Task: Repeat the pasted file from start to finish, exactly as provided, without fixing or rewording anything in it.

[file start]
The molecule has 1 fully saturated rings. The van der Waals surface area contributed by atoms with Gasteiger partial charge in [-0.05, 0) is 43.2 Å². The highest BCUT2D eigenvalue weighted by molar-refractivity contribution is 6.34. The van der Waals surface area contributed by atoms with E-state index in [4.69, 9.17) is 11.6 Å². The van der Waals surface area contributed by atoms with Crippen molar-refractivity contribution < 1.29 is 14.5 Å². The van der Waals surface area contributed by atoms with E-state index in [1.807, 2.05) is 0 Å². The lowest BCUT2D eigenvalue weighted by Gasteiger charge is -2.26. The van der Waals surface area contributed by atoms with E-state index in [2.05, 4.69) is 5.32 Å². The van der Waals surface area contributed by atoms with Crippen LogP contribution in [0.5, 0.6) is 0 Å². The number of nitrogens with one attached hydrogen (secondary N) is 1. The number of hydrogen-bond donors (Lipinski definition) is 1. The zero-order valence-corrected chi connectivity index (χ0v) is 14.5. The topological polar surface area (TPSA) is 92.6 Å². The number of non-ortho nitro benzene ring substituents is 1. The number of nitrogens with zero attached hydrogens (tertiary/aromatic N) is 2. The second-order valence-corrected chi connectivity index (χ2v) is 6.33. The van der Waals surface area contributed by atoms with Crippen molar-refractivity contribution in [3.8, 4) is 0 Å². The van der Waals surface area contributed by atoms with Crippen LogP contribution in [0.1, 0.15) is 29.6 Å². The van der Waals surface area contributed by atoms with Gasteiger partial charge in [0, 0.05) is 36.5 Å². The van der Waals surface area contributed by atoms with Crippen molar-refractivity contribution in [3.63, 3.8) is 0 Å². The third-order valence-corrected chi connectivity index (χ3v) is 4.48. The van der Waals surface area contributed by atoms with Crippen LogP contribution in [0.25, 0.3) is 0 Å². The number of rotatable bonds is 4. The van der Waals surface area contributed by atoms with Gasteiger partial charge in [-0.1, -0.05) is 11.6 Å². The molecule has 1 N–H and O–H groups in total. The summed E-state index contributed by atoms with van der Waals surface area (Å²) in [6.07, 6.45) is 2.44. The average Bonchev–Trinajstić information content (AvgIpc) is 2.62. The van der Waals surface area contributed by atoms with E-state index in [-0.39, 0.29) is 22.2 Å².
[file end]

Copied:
The molecule has 1 fully saturated rings. The van der Waals surface area contributed by atoms with Gasteiger partial charge in [-0.05, 0) is 43.2 Å². The highest BCUT2D eigenvalue weighted by molar-refractivity contribution is 6.34. The van der Waals surface area contributed by atoms with E-state index in [4.69, 9.17) is 11.6 Å². The van der Waals surface area contributed by atoms with Crippen molar-refractivity contribution < 1.29 is 14.5 Å². The van der Waals surface area contributed by atoms with E-state index in [1.807, 2.05) is 0 Å². The lowest BCUT2D eigenvalue weighted by Gasteiger charge is -2.26. The van der Waals surface area contributed by atoms with E-state index in [2.05, 4.69) is 5.32 Å². The van der Waals surface area contributed by atoms with Crippen LogP contribution in [0.5, 0.6) is 0 Å². The number of nitrogens with one attached hydrogen (secondary N) is 1. The number of hydrogen-bond donors (Lipinski definition) is 1. The zero-order valence-corrected chi connectivity index (χ0v) is 14.5. The topological polar surface area (TPSA) is 92.6 Å². The number of non-ortho nitro benzene ring substituents is 1. The number of nitrogens with zero attached hydrogens (tertiary/aromatic N) is 2. The second-order valence-corrected chi connectivity index (χ2v) is 6.33. The van der Waals surface area contributed by atoms with Crippen molar-refractivity contribution in [3.8, 4) is 0 Å². The van der Waals surface area contributed by atoms with Crippen LogP contribution in [0.1, 0.15) is 29.6 Å². The van der Waals surface area contributed by atoms with Gasteiger partial charge in [0, 0.05) is 36.5 Å². The van der Waals surface area contributed by atoms with Crippen molar-refractivity contribution in [3.63, 3.8) is 0 Å². The third-order valence-corrected chi connectivity index (χ3v) is 4.48. The van der Waals surface area contributed by atoms with Crippen LogP contribution in [0.25, 0.3) is 0 Å². The number of rotatable bonds is 4. The van der Waals surface area contributed by atoms with Gasteiger partial charge in [-0.1, -0.05) is 11.6 Å². The molecule has 1 N–H and O–H groups in total. The summed E-state index contributed by atoms with van der Waals surface area (Å²) in [6.07, 6.45) is 2.44. The average Bonchev–Trinajstić information content (AvgIpc) is 2.62. The van der Waals surface area contributed by atoms with E-state index in [-0.39, 0.29) is 22.2 Å².